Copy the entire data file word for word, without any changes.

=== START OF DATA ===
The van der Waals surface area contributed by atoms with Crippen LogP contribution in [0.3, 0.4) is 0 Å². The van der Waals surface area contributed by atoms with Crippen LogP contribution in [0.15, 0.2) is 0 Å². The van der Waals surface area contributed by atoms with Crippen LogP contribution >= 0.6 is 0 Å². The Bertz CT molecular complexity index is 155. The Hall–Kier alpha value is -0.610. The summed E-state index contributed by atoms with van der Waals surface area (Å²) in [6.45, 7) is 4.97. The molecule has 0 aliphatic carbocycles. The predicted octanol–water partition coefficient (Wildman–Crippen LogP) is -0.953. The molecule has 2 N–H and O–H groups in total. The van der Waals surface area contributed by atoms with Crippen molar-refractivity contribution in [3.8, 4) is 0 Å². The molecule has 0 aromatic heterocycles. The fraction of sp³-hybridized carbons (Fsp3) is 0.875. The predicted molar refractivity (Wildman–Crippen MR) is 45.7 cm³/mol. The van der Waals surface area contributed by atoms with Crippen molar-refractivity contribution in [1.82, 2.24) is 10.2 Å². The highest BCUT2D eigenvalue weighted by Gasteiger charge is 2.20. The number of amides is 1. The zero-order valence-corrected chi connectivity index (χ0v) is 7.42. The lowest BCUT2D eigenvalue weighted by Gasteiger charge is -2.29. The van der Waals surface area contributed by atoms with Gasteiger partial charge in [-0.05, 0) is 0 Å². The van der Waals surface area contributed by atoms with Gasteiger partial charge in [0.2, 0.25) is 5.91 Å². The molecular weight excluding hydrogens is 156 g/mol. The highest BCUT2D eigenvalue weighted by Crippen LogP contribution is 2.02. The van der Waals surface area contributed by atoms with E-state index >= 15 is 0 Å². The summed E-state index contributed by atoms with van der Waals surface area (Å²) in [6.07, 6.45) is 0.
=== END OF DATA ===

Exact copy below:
The van der Waals surface area contributed by atoms with Crippen LogP contribution in [0.3, 0.4) is 0 Å². The van der Waals surface area contributed by atoms with Crippen LogP contribution in [0.15, 0.2) is 0 Å². The van der Waals surface area contributed by atoms with Crippen LogP contribution >= 0.6 is 0 Å². The Bertz CT molecular complexity index is 155. The Hall–Kier alpha value is -0.610. The summed E-state index contributed by atoms with van der Waals surface area (Å²) in [6.45, 7) is 4.97. The molecule has 0 aliphatic carbocycles. The predicted octanol–water partition coefficient (Wildman–Crippen LogP) is -0.953. The molecule has 2 N–H and O–H groups in total. The van der Waals surface area contributed by atoms with Crippen molar-refractivity contribution in [3.8, 4) is 0 Å². The molecule has 0 aromatic heterocycles. The fraction of sp³-hybridized carbons (Fsp3) is 0.875. The predicted molar refractivity (Wildman–Crippen MR) is 45.7 cm³/mol. The van der Waals surface area contributed by atoms with Crippen molar-refractivity contribution in [1.82, 2.24) is 10.2 Å². The highest BCUT2D eigenvalue weighted by Gasteiger charge is 2.20. The number of amides is 1. The zero-order valence-corrected chi connectivity index (χ0v) is 7.42. The lowest BCUT2D eigenvalue weighted by Gasteiger charge is -2.29. The van der Waals surface area contributed by atoms with Gasteiger partial charge in [-0.05, 0) is 0 Å². The van der Waals surface area contributed by atoms with Gasteiger partial charge in [0.2, 0.25) is 5.91 Å². The molecular weight excluding hydrogens is 156 g/mol. The highest BCUT2D eigenvalue weighted by Crippen LogP contribution is 2.02. The van der Waals surface area contributed by atoms with E-state index >= 15 is 0 Å². The summed E-state index contributed by atoms with van der Waals surface area (Å²) in [6.07, 6.45) is 0.